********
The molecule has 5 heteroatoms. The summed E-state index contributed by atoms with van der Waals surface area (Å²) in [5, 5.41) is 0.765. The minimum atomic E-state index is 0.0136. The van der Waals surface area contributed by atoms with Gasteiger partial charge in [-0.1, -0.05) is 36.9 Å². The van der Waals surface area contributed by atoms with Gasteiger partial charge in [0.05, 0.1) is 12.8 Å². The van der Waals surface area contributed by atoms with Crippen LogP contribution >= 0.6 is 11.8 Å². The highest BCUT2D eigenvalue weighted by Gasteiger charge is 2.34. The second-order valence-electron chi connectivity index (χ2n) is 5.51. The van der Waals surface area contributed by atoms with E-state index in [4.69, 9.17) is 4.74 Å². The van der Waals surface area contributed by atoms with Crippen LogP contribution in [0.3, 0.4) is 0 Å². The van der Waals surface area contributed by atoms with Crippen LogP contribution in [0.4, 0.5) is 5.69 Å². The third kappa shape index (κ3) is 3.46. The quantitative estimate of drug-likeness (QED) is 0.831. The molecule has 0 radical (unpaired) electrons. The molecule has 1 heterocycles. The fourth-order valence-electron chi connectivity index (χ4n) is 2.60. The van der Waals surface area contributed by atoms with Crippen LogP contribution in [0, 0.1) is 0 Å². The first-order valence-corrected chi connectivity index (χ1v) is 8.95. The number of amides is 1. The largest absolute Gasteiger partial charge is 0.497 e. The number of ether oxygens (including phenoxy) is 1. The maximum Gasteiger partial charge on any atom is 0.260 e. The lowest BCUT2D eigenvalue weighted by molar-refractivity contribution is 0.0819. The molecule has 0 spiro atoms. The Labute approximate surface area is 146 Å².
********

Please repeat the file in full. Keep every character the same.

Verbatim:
The molecule has 5 heteroatoms. The summed E-state index contributed by atoms with van der Waals surface area (Å²) in [5, 5.41) is 0.765. The minimum atomic E-state index is 0.0136. The van der Waals surface area contributed by atoms with Gasteiger partial charge in [-0.1, -0.05) is 36.9 Å². The van der Waals surface area contributed by atoms with Gasteiger partial charge in [0.05, 0.1) is 12.8 Å². The van der Waals surface area contributed by atoms with Crippen LogP contribution >= 0.6 is 11.8 Å². The highest BCUT2D eigenvalue weighted by Gasteiger charge is 2.34. The second-order valence-electron chi connectivity index (χ2n) is 5.51. The van der Waals surface area contributed by atoms with E-state index in [4.69, 9.17) is 4.74 Å². The van der Waals surface area contributed by atoms with Crippen LogP contribution in [0.3, 0.4) is 0 Å². The van der Waals surface area contributed by atoms with Crippen LogP contribution in [0.4, 0.5) is 5.69 Å². The third kappa shape index (κ3) is 3.46. The quantitative estimate of drug-likeness (QED) is 0.831. The molecule has 0 radical (unpaired) electrons. The molecule has 1 heterocycles. The fourth-order valence-electron chi connectivity index (χ4n) is 2.60. The van der Waals surface area contributed by atoms with Crippen LogP contribution in [0, 0.1) is 0 Å². The first-order valence-corrected chi connectivity index (χ1v) is 8.95. The number of amides is 1. The largest absolute Gasteiger partial charge is 0.497 e. The number of ether oxygens (including phenoxy) is 1. The maximum Gasteiger partial charge on any atom is 0.260 e. The lowest BCUT2D eigenvalue weighted by molar-refractivity contribution is 0.0819. The molecule has 0 spiro atoms. The Labute approximate surface area is 146 Å².